[Last updated June 2014] Read the latest post on the extension, GTM Sonar v1.2.
Many of the Google Tag Manager articles on this blog could be considered hacks, in that they extend the out-of-the-box features of GTM in ways that will surely not be officially supported by Google. The crux of the problem is that lots of folks are taken by surprise when GTM refuses to work properly on their site, or when they have trouble tracking key elements on the page template.
To help you in establishing the current state of your template, I give you the GTM Auto-Event Listener Debugger Chrome Extension (name under construction). It should be a welcome tool for you if you want to debug your page template and your on-page elements with automatic click tracking in mind.
First things first: download the GTM Auto-Event Listener Debugger here.
Markup woes should always be resolved with site developers first and a licensed therapist second. Most of the time it’s just a question of whether best practices have been observed, such as identifying unique elements with IDs, grouping similar styles together with classes, or having a consistent layout hierarchy. These are all issues that should be fixed in the CMS (or the template), because they facilitate development work on the website in the future as well.
However, there are many reasons why a rapport with the developers can’t be established. You might be a hired hand with only GTM and web analytics as your domain. The developers might know squat about web development. The organization might insist upon rigid processes and bureaucracy to get anything done, and that just won’t sit with your vision of agile analytics.
Whatever the case, sometimes you just have to hack your way through the shortcomings of your CMS or your page template. If nothing else, at least you’ll have a proof-of-concept in your hands to deliver to the developers.
To use the debugger, first make sure you’ve enabled it in Tools -> Extensions of your Chrome browser. If it’s enabled, you should see a red target icon on your extension pane.
The actual steps of using the debugger are simple:
- Browse to a web page you want to debug
- Click the red target (it should turn green to signal that the debugger is running)
- Click anywhere on the page
debugDL, and press Enter
When you switch the debugger on, it does two things: 1) it halts the default action of all clicks on the page, 2) when you click an element, it stores its details in the
debugDL array in identical format to the GTM listeners.
Why prevent default action of clicks? Simple, for debugging reasons it’s better if you stay on the same page for testing stuff. Halting the default action prevents links from working. Because
debugDL is an object in the current document, it will persist only for the page you’re on (similar to how dataLayer works).
And why store the object in
debugDL and not
dataLayer, for example? Well, I wanted this debugger to not screw up with any existing frameworks, so you can play around freely. Sure, someone else might have come up with the name “debugDL” in other libraries or extensions, but I’ll take my chances.
When you turn the debugger off (by clicking the target again), the default action of click events is returned. The
debugDL array is not erased, however, and you can continue to view its contents for as long as you’re on the page.
The debugging part begins when you start going through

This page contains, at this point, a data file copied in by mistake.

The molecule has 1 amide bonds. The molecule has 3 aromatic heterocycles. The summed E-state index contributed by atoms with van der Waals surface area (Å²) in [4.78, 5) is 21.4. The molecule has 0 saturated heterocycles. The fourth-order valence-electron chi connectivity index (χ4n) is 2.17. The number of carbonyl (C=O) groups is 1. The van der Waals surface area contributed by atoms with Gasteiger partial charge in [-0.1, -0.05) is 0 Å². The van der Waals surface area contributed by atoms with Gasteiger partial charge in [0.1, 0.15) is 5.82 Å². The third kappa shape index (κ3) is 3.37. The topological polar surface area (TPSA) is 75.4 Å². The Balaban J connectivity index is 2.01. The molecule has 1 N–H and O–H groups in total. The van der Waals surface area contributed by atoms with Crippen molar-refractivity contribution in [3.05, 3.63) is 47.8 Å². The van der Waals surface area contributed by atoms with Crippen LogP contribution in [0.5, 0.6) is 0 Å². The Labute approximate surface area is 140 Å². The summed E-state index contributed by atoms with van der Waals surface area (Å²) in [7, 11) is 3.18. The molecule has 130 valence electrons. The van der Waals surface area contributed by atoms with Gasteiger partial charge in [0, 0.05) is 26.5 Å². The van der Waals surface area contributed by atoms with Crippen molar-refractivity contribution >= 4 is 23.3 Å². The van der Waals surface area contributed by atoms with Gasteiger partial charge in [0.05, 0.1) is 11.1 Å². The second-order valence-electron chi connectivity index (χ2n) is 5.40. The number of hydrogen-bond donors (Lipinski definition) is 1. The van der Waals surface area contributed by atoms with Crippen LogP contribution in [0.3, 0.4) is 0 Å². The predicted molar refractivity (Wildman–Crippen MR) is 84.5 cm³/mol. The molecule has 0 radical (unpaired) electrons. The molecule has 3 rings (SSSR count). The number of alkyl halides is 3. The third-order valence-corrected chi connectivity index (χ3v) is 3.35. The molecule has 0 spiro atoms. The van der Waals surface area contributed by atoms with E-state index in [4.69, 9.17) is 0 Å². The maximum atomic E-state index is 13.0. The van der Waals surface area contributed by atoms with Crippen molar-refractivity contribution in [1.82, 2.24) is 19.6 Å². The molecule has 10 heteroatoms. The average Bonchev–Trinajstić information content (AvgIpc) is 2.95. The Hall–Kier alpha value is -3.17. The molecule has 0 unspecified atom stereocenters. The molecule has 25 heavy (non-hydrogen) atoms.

debugDL. Every click is registered in identical format to what you’d get if you had a GTM Click Listener active.
What’s the point?
The idea is to test your page template if it works with GTM listeners.
Or maybe you want to plan ahead and choose the properties of the clicked element (or its parents or siblings) you want to access in your macros.
Or maybe you want to see if the click events are propagating to the GTM listeners, which operate on the top document node.
With this extension, I can debug the site without needing an actual GTM click listener at all.
If you know your Chrome Extensions, you’ll know that they operate in an isolated environment. What this means in practice is that you can’t access variables created by the page in the extension.
This has implications for this listener as well, because I want to store data in the
To circumvent this problem, when you turn the debugger on, it injects a script block into your page template, which creates the object. This script block also primes the click listener on the document node. When you then click anywhere on the page, another injection is done in the form of a push into
Injecting stuff sucks, but it’s the only way (as far as I know) to modify variables in the
window object through the extension.
When you turn the debugger off, it removes the event listener and all custom script blocks created by the extension.
Note also that the debugger actions are unique to whichever tab the debugger was activated in. This means that you can have multiple tabs open, each with their own instances of the debugger running or not. Cool, huh?
Since this is my first foray into Chrome Extensions, there’s a lot of fine-tuning to be done. Here’s a list of stuff I’ve thought about doing in the near future. I’ve also requested beta-testing from the wonderful people in the Google+ GTM community, so I hope I’ll have more features on the drawing board soon!
- A toggle to unbind all jQuery click handlers on the site – to test if interfering jQuery is the reason your clicks aren’t being registered by auto-event listeners
- Add a Link Click Listener function as well – to only register clicks on link elements
- Add a Form Submit Listener function as well – since around 75 % of all listener woes have to do with form submissions, this is really a no-brainer
- Add other event handlers, such as mouseover, keydown, change – to demonstrate the power of automatically tracking all user-based actions
- Make it prettier and flashier
- Think of a better name for the extension